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Leander G. & Nancy (Morris) Ellis Ranch, ~1895

Research by Ann Howard. Images provided by Geyserville Historical Society



Our Early and Late History

A bit of our history: the California Gold Rush by wagon train and the Panama isthmus, land grabs, murder, squatters, rebellion, early diversified farming, Sonoma County Supervisor, winegrape growing by the 1880s, Judge, Justice of the Peace, Sonoma County Sheriff, award winning hillside grown wine, last female heir farms Ellis Ranch into her 70s and wins awards for her Zinfandel and Cabernet. Now this prized and historic land is preparing to produce some of the first Climate Adaptation Certified Wine.

Rancho Tzabaco Land Grant


Rancho Tzabaco (encompasing present day Geyserville in northern Sonoma County) is given in a Land Grant to Jose German Pina by Mexican Governor Manuel Micheltorena.

US Annexation


California becomes a territory of the U.S.

Wagon Train West


John H. and Jane (Franics) Morris, with daughter Nancy Eleanor Morris and other children, leave Missouri by wagon train to join Gold Rush to California.

Squatters Kill Heir and Grab Tzabaco


Squatters kill Pina’s heir and overtake Rancho Tzabaco. John Morris takes squatter’s title to part of historical Ellis Ranch. Heirs of Pina go to court to try to regain title to the property.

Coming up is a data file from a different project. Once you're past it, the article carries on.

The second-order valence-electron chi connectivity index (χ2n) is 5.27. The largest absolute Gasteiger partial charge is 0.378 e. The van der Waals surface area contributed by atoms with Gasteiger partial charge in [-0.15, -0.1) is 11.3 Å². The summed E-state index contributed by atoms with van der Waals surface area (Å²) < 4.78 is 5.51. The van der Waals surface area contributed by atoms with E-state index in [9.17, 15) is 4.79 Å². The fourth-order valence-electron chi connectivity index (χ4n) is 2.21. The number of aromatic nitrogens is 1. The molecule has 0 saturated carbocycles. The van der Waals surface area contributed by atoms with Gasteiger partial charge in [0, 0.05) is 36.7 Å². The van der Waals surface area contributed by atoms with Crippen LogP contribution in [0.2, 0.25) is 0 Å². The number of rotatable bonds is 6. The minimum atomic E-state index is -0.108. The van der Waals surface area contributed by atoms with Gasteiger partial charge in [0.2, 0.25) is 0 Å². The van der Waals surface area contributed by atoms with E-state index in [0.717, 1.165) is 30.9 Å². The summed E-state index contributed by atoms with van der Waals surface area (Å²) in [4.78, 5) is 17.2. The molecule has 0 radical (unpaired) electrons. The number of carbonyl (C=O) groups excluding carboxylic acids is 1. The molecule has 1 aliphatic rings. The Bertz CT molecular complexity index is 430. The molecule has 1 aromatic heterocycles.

From Kentucky by boat to California


After leaving Kentucky by boat, Leander G. Ellis crosses the Panama isthmus to reach California.

Ellis-Morris Marriage


Leander Ellis marries Nancy Eleanor Morris, daughter of John and Jane Morris.

Ellis Buys Present Ranch


Leander Ellis pays $1000 in gold pieces to make his first purchase of the present Ellis, Fay and Trusendi ranches, which adbuts his in-law's Morris Ranch. Establishes diversified farm of livestock, grapes, pears, prunes and apples.

River to Ridge Acquisitions


Leander continues to acquire adjoining property until he has over 500 acres running from the banks of the Russian River to Mayacama Hills. His son John A. Ellis, Sr., continues acquisition until he owns 1313 contiguous acres.

Diversified Farms


John H. Fay and Leander Ellis both establish diversified farms and grow wine grapes in Geyseville, east of the Russian River. Leander grows 25 acres of winegrapes, 25 acres of peaches and prunes on the ``river bottom`` and runs livestock in the hillside pastures.

Board of Supervisors


Leander Ellis serves as a Sonoma County Supervisor and as the Board's first Chairman.

Leander Ellis Deeds Land to School


In an expression of his commitment to public service, Leander deeds 1 acre of his property for $75 in gold coins the Oriental School, which is the public grammar school on the eastern (oriental) side of the Russian River.

Phylloxora Hits


Ellis's 25 acres (and probably everybody else's) are infected with Phyloxora and he pulls the entire acreage.

Ellis and Stites Wed


John A. Ellis, Sr., Leander and Nancy's son, weds Louis Isabel Stites.

Fay and Ellis Wed


Leander and Nancy's daughter, Leona, marries John F. Fay, son of John H. and Alice Fay.